Duet: Mark Goudy and Liza Riddle / SMAart Gallery & Studio, San Francisco

Mark Goudy and Liza Riddle exhibition SMAart Gallery Studio, San Francisco

Duet: Mark Goudy and Liza Riddle / SMAart Gallery & Studio, San Francisco
November 1-30, 2012

Opening Reception: November 1st, 6-10 pm.

Mark Goudy and Liza Riddle (Thundercloud studio) present a collection of their beautiful recent works. Both artists use metal salts that permeate the surface of their burnished vessels. The results are an incredible watercolor like surfaces reminiscent of galaxies, the deep ocean weathered stone, frosted glass or microorganisms.

"My approach is to combine ancient methods of stone-burnishing and earthenware firing with computer-aided shape design to produce talismans that fuse traditional and modern aesthetics. Surface markings are created by painting water-soluble metal salts on bisque-fired clay. These watercolors permeate the clay body, and become a permanent part of the surface when fired. I have a strong affinity for intricate abstract patterns, ones that can’t be fully comprehended with a single glance, an invitation to in-depth exploration." Mark Goudy

"I seek to create a work which evokes a sense of wonder and mystery, forms that beckon to be held and admired. I find delight in closely observing and then interpreting natural objects and events – weathered boulders on a mountain slope, wind ripples on a gray blue sea, complex designs on a delicate bird egg – their rhythms, patterns and forces have greatly inspired my work." Liza Riddle

SMAart Gallery & Studio was founded in September 2012 and opened its doors at 1045 Sutter Street in San Francisco.

SMAart offers gallery exhibits, studio rentals and ceramic classes. Founder Steven M Allen opened SMAart to fulfill a longtime dream of having a gallery, a place to teach art to the community, and a place to create art in a creative open environment surrounded by other inspiring artists.

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Francesco Ardini: Envelopes - Cappuccino (first), Olive (second), 2012, Stoneware (1100°C), Glazes (990°C), approx 44-55 cm.

Oh la la - Majolica… a Pottery Slam, by Peder Rasmussen and Michael Geertsen / Copenhagen Ceramics

Oh la la - Majolica & a Pottery Slam, by Peder Rasmussen and Michael Geertsen at Copenhagen Ceramics

Oh la la - Majolica … a Pottery Slam, by Peder Rasmussen and Michael Geertsen / Copenhagen Ceramics, Denmark
May 24 - June 16, 2012

Artists talk: Saturday, 26 May at 2 pm.

With their common educational background in the now almost vanished pottery tradition, Danish ceramists Michael Geertsen and Peder Rasmussen are challenging themselves and each other in an exhibition-tour-de-force within a classic ceramics discipline, the Majolica – tradition. Not only have they produced their individual works – but occasionally they have left the decorating of their own pieces to the other.

Michael Geertsen and Peder Rasmussen both belong to the small group of  contemporary ceramists, who also apprenticed as potters  – in their certificates termed as free-hand-throwers.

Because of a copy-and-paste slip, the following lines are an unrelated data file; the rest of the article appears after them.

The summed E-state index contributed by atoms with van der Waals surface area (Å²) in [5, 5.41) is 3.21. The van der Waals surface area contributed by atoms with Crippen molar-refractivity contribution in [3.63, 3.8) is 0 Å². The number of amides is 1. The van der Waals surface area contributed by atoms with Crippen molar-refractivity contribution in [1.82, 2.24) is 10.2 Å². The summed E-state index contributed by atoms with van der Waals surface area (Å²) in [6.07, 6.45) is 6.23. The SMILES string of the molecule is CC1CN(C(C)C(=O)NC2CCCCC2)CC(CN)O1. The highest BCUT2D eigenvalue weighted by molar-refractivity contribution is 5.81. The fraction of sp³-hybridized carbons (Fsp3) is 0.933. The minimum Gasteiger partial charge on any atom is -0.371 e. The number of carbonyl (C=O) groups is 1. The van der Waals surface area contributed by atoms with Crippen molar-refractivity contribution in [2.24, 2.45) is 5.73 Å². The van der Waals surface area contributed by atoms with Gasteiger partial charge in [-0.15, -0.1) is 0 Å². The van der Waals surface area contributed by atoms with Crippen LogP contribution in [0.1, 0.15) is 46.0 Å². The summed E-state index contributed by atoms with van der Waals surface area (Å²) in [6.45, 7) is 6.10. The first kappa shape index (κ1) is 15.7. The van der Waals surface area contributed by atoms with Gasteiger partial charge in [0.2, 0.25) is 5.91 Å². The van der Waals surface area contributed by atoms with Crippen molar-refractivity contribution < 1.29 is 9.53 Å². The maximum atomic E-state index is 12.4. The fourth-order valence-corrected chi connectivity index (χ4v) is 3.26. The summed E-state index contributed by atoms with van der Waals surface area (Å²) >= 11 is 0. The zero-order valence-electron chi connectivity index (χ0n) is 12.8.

As young they found themselves in a world of age-old crafts and were thus among the last links in a very long chain.

Speaking of this, they say: ’We both share great love of classic pottery; of the idea of the vessel and the ceramic figure as artistic medium, even in a world being ever more technological, as far from our starting point as can be imagined. Does this show in our work?  Is there any reminiscence  of something archetypical still present in our otherwise highly contemporary expression? In our own opinion, yes!  We actually insist that our education within a tradition-bound craft has imbued us
with a deep respect for  professionalism. It has also provided us with a reservoir of references – possibilities for ’professional quoting’. Anything goes. With the apprenticeship-certificate as baggage, we know that there are lots of unoccupied seats within the space of tradition’.

This time both ceramists work with Majolica, the age-old technique of white-glazed and decorated earthenware, known especially from the Italian renaissance. From the great artists of the Della Robbia dynasty or the Deruta-workshops. Hispano-Mauresque faience, too, has been in their view with its ornamentation, lustres and other metallic effects. The technique itself tempts with a richness of colour unequalled in other techniques, thus offering possibilities for new stories, stylistic approaches and quotes.

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Deborah Britt: Jaunty Pouring Vessel II, 9” x 7”, Wheel-Thrown and Altered, Salt-Fired Porcelain with Glaze Decoration, Cone Ten, 2011

Deborah Britt: Jaunty Pouring Vessel II, 9” x 7”, Wheel-Thrown and Altered, Salt-Fired Porcelain with Glaze Decoration, Cone Ten, 2011

Deborah Britt: Stamped Vase, 9” x 4”, Wheel-Thrown and Altered, Salt-Fired Porcelain with Honey Weiser Glaze and Stamp decoration, Cone Ten, 2011

Deborah Britt: Stamped Vase, 9” x 4”, Wheel-Thrown and Altered, Salt-Fired Porcelain with Honey Weiser Glaze and Stamp decoration, Cone Ten, 2011